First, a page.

A glance at a pouch or wrapped cassette marked with a process indicator gives the assurance that that item has at least been processed through a sterilizer. This helps eliminate the intermingling of packages that are ready to use at chairside with those that still need to be processed. This differentiation can be important in the sterilizing room (especially when "things are hectic"), in storage areas, and on transport trays or carts, where both processed and unprocessed items may appear. It also helps avoid possible confusion by those in the office who may be sent to the sterilizing room to retrieve "sterilized" instruments, but are less familiar with how the room is organized (such as temps or a receptionist substituting for a chairside assistant). Also, a quick look by the hygienist or dentist at the changed CI on packages at chairside can give a "final" indication that those instruments are, indeed, ready to use. It`s a simple mechanism to prevent the accidental use of unprocessed instruments. Sometimes strips or tabs of temperature-specific indicators are placed inside packages to confirm penetration of heat to the instruments inside.
Integrators are used inside instrument packages to assess whether the instruments have been exposed not only to high temperatures, but also to other conditions necessary for sterilization, such as time or steam.
Besides routinely monitoring the processing of instruments for patient care, a CI also can be used to determine if a new or different type of instrument container or new packaging material is, indeed, allowing the heat or steam to penetrate.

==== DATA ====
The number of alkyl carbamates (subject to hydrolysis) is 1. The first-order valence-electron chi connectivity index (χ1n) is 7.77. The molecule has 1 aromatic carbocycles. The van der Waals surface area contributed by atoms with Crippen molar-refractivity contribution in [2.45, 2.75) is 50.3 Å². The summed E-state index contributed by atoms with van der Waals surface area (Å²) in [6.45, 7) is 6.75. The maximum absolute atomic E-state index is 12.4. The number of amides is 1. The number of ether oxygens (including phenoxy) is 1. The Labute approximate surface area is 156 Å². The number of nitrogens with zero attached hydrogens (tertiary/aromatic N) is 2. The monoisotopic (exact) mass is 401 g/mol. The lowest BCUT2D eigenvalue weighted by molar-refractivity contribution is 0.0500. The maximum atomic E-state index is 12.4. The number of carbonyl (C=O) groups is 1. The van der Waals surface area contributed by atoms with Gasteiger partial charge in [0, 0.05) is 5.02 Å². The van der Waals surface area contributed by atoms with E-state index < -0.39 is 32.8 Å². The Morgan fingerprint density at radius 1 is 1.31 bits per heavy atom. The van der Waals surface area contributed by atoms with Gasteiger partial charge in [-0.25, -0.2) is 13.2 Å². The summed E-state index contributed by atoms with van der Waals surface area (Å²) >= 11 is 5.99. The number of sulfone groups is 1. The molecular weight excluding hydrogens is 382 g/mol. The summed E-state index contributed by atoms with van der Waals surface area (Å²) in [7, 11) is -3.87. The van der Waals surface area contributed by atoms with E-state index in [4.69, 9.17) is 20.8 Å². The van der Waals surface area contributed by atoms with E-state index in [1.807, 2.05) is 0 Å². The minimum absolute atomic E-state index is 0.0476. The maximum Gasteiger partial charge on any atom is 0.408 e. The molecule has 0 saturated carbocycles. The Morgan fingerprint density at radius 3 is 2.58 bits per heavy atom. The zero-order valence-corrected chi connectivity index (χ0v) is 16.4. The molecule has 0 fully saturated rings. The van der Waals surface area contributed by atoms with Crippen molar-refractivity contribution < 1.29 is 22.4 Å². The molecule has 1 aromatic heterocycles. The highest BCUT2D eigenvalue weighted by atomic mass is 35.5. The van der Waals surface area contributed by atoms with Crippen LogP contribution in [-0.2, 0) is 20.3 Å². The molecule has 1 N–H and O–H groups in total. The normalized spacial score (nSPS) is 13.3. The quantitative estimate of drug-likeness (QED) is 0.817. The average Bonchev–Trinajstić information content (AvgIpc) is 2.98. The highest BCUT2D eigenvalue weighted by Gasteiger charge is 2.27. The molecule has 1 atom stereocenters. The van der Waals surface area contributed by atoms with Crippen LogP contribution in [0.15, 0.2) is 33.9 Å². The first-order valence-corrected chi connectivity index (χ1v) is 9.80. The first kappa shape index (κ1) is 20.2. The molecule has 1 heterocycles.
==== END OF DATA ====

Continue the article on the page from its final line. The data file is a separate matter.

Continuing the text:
Recommendations from the CDC
The CDC recommends that all dental offices use both biological and chemical indicators as quoted in the following paragraph from the most current recommendations.
"Proper functioning of sterilization cycles should be verified by the periodic use (at least weekly) of biologic indicators (spore tests). Heat-sensitive chemical indicators (those that change color after exposure to heat) alone do not ensure adequacy of a sterilization cycle, but may be used on the outside of each pack to identify packs that have been processed through the heating cycle. A simple and inexpensive method to confirm heat penetration to all instruments during each cycle is the use of a chemical indicator inside and in the center of either a load of unwrapped instruments or in each multiple instrument pack; this procedure is recommended for use in all dental practices." (CDC.Recommended infection control practices for dentistry-1993. Morbidity & Mortality Weekly Reports May 28, 1993; 4[No. RR-]:1-12).
In summary, using chemical indicators should be a standard part of the office infection-control program to help assure the safety of dental instruments.
Chris Miller, PhD, is professor of oral microbiology and associate dean at the Indiana University School of Dentistry.